I spend a lot of my time lately watching the House of Representatives on C-Span and the Senate on C-Span 2. In the last few weeks as the subject of the deficit and the National Debt dominate the programming when the two houses are in session (rarely on Mondays or Fridays while they are “traveling”).
Take away the committee hearings, many of which are not available to us, although C-Span works very hard to show as many as possible, and we are left with something they call “debates.” I don’t know about you, but I was in the Debating Club as a teenager and I have a pretty good idea of how a debate is structured. These alternating speeches by members of either house are really a series of statements conveying the points of view and policies that their parties have frozen into unchangeable position.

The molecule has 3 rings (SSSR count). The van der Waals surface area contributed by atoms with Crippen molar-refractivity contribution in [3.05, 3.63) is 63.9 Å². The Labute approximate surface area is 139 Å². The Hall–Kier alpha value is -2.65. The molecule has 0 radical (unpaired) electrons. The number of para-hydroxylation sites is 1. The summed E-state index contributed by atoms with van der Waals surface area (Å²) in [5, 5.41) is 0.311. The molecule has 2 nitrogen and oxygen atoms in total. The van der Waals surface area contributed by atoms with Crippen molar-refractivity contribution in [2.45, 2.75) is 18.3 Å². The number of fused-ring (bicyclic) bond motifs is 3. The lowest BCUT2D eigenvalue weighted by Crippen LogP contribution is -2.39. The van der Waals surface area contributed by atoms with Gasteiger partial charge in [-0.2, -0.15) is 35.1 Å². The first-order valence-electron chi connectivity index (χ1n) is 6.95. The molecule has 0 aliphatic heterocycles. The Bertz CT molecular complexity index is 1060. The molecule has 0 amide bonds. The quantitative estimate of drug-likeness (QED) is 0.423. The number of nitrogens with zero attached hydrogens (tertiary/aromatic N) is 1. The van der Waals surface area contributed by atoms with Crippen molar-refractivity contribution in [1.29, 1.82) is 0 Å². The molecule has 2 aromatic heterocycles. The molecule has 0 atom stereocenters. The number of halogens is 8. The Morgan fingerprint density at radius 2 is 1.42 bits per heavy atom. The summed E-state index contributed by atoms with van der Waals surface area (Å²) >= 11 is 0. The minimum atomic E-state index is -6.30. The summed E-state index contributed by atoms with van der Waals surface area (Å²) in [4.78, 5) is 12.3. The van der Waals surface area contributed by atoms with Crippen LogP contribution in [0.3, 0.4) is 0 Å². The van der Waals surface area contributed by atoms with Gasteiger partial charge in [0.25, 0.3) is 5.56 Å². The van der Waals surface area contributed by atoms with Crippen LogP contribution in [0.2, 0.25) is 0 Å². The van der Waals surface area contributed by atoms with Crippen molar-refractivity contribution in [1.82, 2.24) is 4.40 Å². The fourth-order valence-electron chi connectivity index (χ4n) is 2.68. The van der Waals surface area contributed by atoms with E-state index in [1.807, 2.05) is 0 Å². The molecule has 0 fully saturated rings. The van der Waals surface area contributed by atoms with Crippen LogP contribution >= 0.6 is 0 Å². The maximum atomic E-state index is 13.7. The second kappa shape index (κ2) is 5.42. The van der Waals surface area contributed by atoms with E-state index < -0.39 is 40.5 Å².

This is upsetting, because if one member comes up with a new idea, or an explanation of how history shows one action working and another failing… the great benefit of actual experience… the conclusion of the speech does not bring forth a discussion on those points from the opposition. Instead, we hear another speech ignoring the opposition’s points which, at its conclusion, faces the same ignorance by the other side.
So these alternating presentations do nothing to allow one side to convince the other of the value of a position. THEY ARE NOT LISTENING TO EACH OTHER! I have no idea why they go on with this farce… much less why they do it in front of us. the frustrated public that actually does listen, contacts their representatives’ offices, but rarely gets changes that they are looking for… often in large majorities of responders.
I’ll bet the majority of Americans would really like them to listen to each other and to the public and come up with real solutions to real problems.
- As Debt Debate Continues, a Poignant Prayer Opens up the Senate (blogs.abcnews.com)
- Rand Paul: Debt Ceiling Filibuster! (gunnyg.wordpress.com)
- Debating Taboos (nader.org)
- Sen. Orrin Hatch Displays Gilligan’s Island Portrait To Senate In Tax Debate (mediaite.com)